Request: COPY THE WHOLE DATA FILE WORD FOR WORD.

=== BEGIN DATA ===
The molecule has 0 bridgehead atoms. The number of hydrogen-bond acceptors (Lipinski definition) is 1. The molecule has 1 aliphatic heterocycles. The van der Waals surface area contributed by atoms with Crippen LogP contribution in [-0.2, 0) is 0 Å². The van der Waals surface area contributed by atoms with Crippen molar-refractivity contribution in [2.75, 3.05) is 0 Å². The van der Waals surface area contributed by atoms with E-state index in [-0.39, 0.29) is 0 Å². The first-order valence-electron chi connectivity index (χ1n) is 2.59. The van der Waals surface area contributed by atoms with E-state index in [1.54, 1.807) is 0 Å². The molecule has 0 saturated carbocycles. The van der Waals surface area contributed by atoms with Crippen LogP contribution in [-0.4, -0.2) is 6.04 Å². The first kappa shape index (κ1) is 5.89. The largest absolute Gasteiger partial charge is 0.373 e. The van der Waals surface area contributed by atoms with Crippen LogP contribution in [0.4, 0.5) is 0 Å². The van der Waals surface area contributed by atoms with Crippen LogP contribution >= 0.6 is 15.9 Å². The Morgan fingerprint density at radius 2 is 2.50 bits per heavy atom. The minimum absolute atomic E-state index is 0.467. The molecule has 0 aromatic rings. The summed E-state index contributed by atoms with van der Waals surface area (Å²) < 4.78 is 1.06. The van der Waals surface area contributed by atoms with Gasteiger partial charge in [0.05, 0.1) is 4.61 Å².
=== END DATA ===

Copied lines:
The molecule has 0 bridgehead atoms. The number of hydrogen-bond acceptors (Lipinski definition) is 1. The molecule has 1 aliphatic heterocycles. The van der Waals surface area contributed by atoms with Crippen LogP contribution in [-0.2, 0) is 0 Å². The van der Waals surface area contributed by atoms with Crippen molar-refractivity contribution in [2.75, 3.05) is 0 Å². The van der Waals surface area contributed by atoms with E-state index in [-0.39, 0.29) is 0 Å². The first-order valence-electron chi connectivity index (χ1n) is 2.59. The van der Waals surface area contributed by atoms with E-state index in [1.54, 1.807) is 0 Å². The molecule has 0 saturated carbocycles. The van der Waals surface area contributed by atoms with Crippen LogP contribution in [-0.4, -0.2) is 6.04 Å². The first kappa shape index (κ1) is 5.89. The largest absolute Gasteiger partial charge is 0.373 e. The van der Waals surface area contributed by atoms with Crippen LogP contribution in [0.4, 0.5) is 0 Å². The van der Waals surface area contributed by atoms with Crippen LogP contribution >= 0.6 is 15.9 Å². The Morgan fingerprint density at radius 2 is 2.50 bits per heavy atom. The minimum absolute atomic E-state index is 0.467. The molecule has 0 aromatic rings. The summed E-state index contributed by atoms with van der Waals surface area (Å²) < 4.78 is 1.06. The van der Waals surface area contributed by atoms with Gasteiger partial charge in [0.05, 0.1) is 4.61 Å².